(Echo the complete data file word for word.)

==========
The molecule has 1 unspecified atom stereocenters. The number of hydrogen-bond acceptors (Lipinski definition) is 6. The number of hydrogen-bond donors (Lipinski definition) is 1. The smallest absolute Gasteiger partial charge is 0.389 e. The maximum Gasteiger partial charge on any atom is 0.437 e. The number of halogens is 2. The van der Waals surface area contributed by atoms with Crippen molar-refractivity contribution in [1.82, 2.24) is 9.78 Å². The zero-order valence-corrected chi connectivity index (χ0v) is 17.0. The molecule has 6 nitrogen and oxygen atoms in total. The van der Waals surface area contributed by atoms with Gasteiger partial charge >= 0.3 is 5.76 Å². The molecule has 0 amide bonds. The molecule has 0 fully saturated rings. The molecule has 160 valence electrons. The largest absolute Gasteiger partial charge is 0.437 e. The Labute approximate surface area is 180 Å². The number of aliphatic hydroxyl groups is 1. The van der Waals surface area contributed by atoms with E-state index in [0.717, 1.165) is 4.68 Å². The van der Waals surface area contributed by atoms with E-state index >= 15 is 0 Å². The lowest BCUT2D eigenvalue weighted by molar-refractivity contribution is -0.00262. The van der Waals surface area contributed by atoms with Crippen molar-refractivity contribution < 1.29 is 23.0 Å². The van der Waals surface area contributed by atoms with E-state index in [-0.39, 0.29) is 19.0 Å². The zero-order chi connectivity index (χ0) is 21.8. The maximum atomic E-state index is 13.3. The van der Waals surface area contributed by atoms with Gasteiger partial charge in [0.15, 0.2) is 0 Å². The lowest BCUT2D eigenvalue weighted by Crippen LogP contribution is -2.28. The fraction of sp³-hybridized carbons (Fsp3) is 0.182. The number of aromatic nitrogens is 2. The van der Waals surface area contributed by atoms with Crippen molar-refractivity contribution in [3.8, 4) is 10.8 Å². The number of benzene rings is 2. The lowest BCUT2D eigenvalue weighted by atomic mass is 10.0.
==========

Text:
The molecule has 1 unspecified atom stereocenters. The number of hydrogen-bond acceptors (Lipinski definition) is 6. The number of hydrogen-bond donors (Lipinski definition) is 1. The smallest absolute Gasteiger partial charge is 0.389 e. The maximum Gasteiger partial charge on any atom is 0.437 e. The number of halogens is 2. The van der Waals surface area contributed by atoms with Crippen molar-refractivity contribution in [1.82, 2.24) is 9.78 Å². The zero-order valence-corrected chi connectivity index (χ0v) is 17.0. The molecule has 6 nitrogen and oxygen atoms in total. The van der Waals surface area contributed by atoms with Gasteiger partial charge >= 0.3 is 5.76 Å². The molecule has 0 amide bonds. The molecule has 0 fully saturated rings. The molecule has 160 valence electrons. The largest absolute Gasteiger partial charge is 0.437 e. The Labute approximate surface area is 180 Å². The number of aliphatic hydroxyl groups is 1. The van der Waals surface area contributed by atoms with E-state index in [0.717, 1.165) is 4.68 Å². The van der Waals surface area contributed by atoms with E-state index >= 15 is 0 Å². The lowest BCUT2D eigenvalue weighted by molar-refractivity contribution is -0.00262. The van der Waals surface area contributed by atoms with Crippen molar-refractivity contribution < 1.29 is 23.0 Å². The van der Waals surface area contributed by atoms with E-state index in [-0.39, 0.29) is 19.0 Å². The zero-order chi connectivity index (χ0) is 21.8. The maximum atomic E-state index is 13.3. The van der Waals surface area contributed by atoms with Gasteiger partial charge in [0.15, 0.2) is 0 Å². The lowest BCUT2D eigenvalue weighted by Crippen LogP contribution is -2.28. The fraction of sp³-hybridized carbons (Fsp3) is 0.182. The number of aromatic nitrogens is 2. The van der Waals surface area contributed by atoms with Crippen molar-refractivity contribution in [3.8, 4) is 10.8 Å². The number of benzene rings is 2. The lowest BCUT2D eigenvalue weighted by atomic mass is 10.0.